Modern Operating Systems by Herbert Bos ...
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Modern Operating Systems by Herbert Bos and Andrew...
Modern_Operating_Systems_by_Herbert_Bos_and_Andrew_S._Tanenbaum_4th_Ed.pdf-M ODERN O PERATING S YSTEMS
Modern Operating Systems by Herbert...
Modern_Operating_Systems_by_Herbert_Bos_and_Andrew_S._Tanenbaum_4th_Ed.pdf-M ODERN O PERATING S YSTEMS
Page 1042
SEC. 12.4
12.4.1 Why Are Operating Systems Slow?
Before talking about optimization techniques, it is worth pointing out that the
slowness of many operating systems is to a large extent self-inflicted. For example,
older operating systems, such as MS-DOS and UNIX Version 7, booted within a
few seconds. Modern UNIX systems and Windows 8 can take several minutes to
boot, despite running on hardware that is 1000 times faster.
The reason is that they
are doing much more, wanted or not.
A case in point.
Plug and play makes it
somewhat easier to install a new hardware device, but the price paid is that on
boot, the operating system has to go out and inspect all the hardware to see if
there is anything new out there. This bus scan takes time.
An alternative (and, in the authors’ opinion, better) approach would be to scrap
plug-and-play altogether and have an icon on the screen labeled ‘‘Install new hard-
ware.’’ Upon installing a newhardware device, the user would click on it to start
the bus scan, instead of doing it on every boot. The designers of current systems
were well aware of this option, of course.
They rejected it, basically, because they
assumed that the users were too stupid to be able to do this correctly (although they
would word it more kindly).
This is only one example, but there are many more
where the desire to make the system ‘‘user-friendly’’ (or ‘‘idiot-proof,’’ depending
on your linguistic preferences) slows the system down all the time for everyone.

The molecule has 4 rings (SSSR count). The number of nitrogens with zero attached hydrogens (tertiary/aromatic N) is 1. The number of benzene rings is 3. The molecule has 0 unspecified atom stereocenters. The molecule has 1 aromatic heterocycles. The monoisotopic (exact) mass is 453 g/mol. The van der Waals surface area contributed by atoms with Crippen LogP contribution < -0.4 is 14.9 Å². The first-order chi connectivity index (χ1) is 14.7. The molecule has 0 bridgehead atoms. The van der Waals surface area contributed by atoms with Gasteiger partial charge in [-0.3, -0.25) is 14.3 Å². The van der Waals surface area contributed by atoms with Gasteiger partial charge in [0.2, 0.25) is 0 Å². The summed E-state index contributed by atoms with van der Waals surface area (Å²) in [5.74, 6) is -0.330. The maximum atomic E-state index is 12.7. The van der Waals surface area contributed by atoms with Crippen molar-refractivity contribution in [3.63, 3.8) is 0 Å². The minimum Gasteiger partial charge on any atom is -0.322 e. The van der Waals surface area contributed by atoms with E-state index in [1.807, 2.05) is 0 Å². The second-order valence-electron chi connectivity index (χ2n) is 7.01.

Probably the biggest single thing system designers can do to improve per-
formance is to be much more selective about adding new features. The question to
ask is not whether some users like it, but whether it is worth the inevitable price in
code size, speed, complexity, and reliability.
Only if the advantages clearly out-
weigh the drawbacks should it be included. Programmers have a tendency to as-
sume that code size and bug count will be 0 and speed will be infinite. Experience
shows this view to be a wee bit optimistic.
Another factor that plays a role is product marketing. By the time version 4 or
5 of some product has hit the market, probably all the features that are actually use-
ful have been included and most of the people who need the product already have
it. To keep sales going, many manufacturers nevertheless continue to produce a
steady stream of new versions, with more features, just so they can sell their exist-
ing customers upgrades. Adding new features just for the sake of adding new fea-
tures may help sales but rarely helps performance.
12.4.2 What Should Be Optimized?
As a general rule, the first version of the system should be as straightforward
as possible. The only optimizations should be things that are so obviously going to
be a problem that they are unavoidable. Having a block cache for the file system is
such an example. Once the system is up and running, careful measurements
should be made to see where the time is
going. Based on these numbers,
optimizations should be made where they will help most.

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